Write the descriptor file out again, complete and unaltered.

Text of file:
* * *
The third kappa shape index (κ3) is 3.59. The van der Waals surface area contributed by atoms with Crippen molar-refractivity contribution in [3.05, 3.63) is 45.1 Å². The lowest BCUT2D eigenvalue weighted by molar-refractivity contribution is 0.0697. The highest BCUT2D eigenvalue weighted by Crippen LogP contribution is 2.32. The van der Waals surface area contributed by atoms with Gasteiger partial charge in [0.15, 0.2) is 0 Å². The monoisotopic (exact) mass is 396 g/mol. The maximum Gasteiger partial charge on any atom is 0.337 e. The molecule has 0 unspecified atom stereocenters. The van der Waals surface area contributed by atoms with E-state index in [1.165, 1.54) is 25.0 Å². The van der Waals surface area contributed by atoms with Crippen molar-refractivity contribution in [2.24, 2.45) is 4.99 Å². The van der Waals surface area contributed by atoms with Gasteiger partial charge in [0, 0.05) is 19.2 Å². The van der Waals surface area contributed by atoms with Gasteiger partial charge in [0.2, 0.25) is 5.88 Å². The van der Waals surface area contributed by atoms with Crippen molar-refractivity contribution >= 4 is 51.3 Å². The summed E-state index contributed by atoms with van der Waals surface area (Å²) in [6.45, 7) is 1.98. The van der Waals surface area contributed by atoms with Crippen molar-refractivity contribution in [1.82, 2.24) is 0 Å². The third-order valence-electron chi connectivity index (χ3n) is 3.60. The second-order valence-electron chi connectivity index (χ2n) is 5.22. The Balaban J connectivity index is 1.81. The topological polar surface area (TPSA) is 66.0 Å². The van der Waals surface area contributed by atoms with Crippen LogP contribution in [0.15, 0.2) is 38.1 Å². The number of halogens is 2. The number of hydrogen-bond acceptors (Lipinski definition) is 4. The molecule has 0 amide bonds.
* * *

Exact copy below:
The third kappa shape index (κ3) is 3.59. The van der Waals surface area contributed by atoms with Crippen molar-refractivity contribution in [3.05, 3.63) is 45.1 Å². The lowest BCUT2D eigenvalue weighted by molar-refractivity contribution is 0.0697. The highest BCUT2D eigenvalue weighted by Crippen LogP contribution is 2.32. The van der Waals surface area contributed by atoms with Gasteiger partial charge in [0.15, 0.2) is 0 Å². The monoisotopic (exact) mass is 396 g/mol. The maximum Gasteiger partial charge on any atom is 0.337 e. The molecule has 0 unspecified atom stereocenters. The van der Waals surface area contributed by atoms with E-state index in [1.165, 1.54) is 25.0 Å². The van der Waals surface area contributed by atoms with Crippen molar-refractivity contribution in [2.24, 2.45) is 4.99 Å². The van der Waals surface area contributed by atoms with Gasteiger partial charge in [0, 0.05) is 19.2 Å². The van der Waals surface area contributed by atoms with Gasteiger partial charge in [0.2, 0.25) is 5.88 Å². The van der Waals surface area contributed by atoms with Crippen molar-refractivity contribution >= 4 is 51.3 Å². The summed E-state index contributed by atoms with van der Waals surface area (Å²) in [6.45, 7) is 1.98. The van der Waals surface area contributed by atoms with Crippen molar-refractivity contribution in [1.82, 2.24) is 0 Å². The third-order valence-electron chi connectivity index (χ3n) is 3.60. The second-order valence-electron chi connectivity index (χ2n) is 5.22. The Balaban J connectivity index is 1.81. The topological polar surface area (TPSA) is 66.0 Å². The van der Waals surface area contributed by atoms with Crippen LogP contribution in [0.15, 0.2) is 38.1 Å². The number of halogens is 2. The number of hydrogen-bond acceptors (Lipinski definition) is 4. The molecule has 0 amide bonds.